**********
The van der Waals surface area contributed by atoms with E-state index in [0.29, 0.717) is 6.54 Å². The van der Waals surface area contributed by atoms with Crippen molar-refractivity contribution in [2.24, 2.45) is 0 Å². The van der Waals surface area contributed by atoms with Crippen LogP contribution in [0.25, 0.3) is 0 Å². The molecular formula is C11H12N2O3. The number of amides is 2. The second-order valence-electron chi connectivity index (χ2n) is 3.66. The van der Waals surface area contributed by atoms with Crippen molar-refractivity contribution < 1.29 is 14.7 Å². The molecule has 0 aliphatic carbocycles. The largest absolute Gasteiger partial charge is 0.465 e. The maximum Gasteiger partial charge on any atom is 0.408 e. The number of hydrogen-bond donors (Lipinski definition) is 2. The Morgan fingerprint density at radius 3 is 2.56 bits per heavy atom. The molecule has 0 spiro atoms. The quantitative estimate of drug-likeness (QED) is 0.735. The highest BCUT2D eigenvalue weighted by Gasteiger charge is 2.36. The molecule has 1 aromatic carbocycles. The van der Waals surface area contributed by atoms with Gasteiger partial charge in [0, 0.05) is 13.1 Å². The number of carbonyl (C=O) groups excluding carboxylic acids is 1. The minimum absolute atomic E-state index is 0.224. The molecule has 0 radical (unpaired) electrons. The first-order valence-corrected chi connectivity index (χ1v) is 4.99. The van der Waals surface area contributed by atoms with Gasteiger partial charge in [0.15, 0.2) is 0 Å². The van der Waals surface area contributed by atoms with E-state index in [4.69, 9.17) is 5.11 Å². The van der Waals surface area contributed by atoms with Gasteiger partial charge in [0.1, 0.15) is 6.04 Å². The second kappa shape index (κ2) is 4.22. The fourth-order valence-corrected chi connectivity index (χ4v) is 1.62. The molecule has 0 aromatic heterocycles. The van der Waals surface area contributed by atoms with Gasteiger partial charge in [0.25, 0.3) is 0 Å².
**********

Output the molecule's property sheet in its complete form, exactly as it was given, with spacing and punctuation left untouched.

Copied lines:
The van der Waals surface area contributed by atoms with E-state index in [0.29, 0.717) is 6.54 Å². The van der Waals surface area contributed by atoms with Crippen molar-refractivity contribution in [2.24, 2.45) is 0 Å². The van der Waals surface area contributed by atoms with Crippen LogP contribution in [0.25, 0.3) is 0 Å². The molecular formula is C11H12N2O3. The number of amides is 2. The second-order valence-electron chi connectivity index (χ2n) is 3.66. The van der Waals surface area contributed by atoms with Crippen molar-refractivity contribution < 1.29 is 14.7 Å². The molecule has 0 aliphatic carbocycles. The largest absolute Gasteiger partial charge is 0.465 e. The maximum Gasteiger partial charge on any atom is 0.408 e. The number of hydrogen-bond donors (Lipinski definition) is 2. The Morgan fingerprint density at radius 3 is 2.56 bits per heavy atom. The molecule has 0 spiro atoms. The quantitative estimate of drug-likeness (QED) is 0.735. The highest BCUT2D eigenvalue weighted by Gasteiger charge is 2.36. The molecule has 1 aromatic carbocycles. The van der Waals surface area contributed by atoms with Gasteiger partial charge in [0, 0.05) is 13.1 Å². The number of carbonyl (C=O) groups excluding carboxylic acids is 1. The minimum absolute atomic E-state index is 0.224. The molecule has 0 radical (unpaired) electrons. The first-order valence-corrected chi connectivity index (χ1v) is 4.99. The van der Waals surface area contributed by atoms with Gasteiger partial charge in [0.15, 0.2) is 0 Å². The van der Waals surface area contributed by atoms with E-state index in [4.69, 9.17) is 5.11 Å². The van der Waals surface area contributed by atoms with Gasteiger partial charge in [0.1, 0.15) is 6.04 Å². The second kappa shape index (κ2) is 4.22. The fourth-order valence-corrected chi connectivity index (χ4v) is 1.62. The molecule has 0 aromatic heterocycles. The van der Waals surface area contributed by atoms with Gasteiger partial charge in [0.25, 0.3) is 0 Å².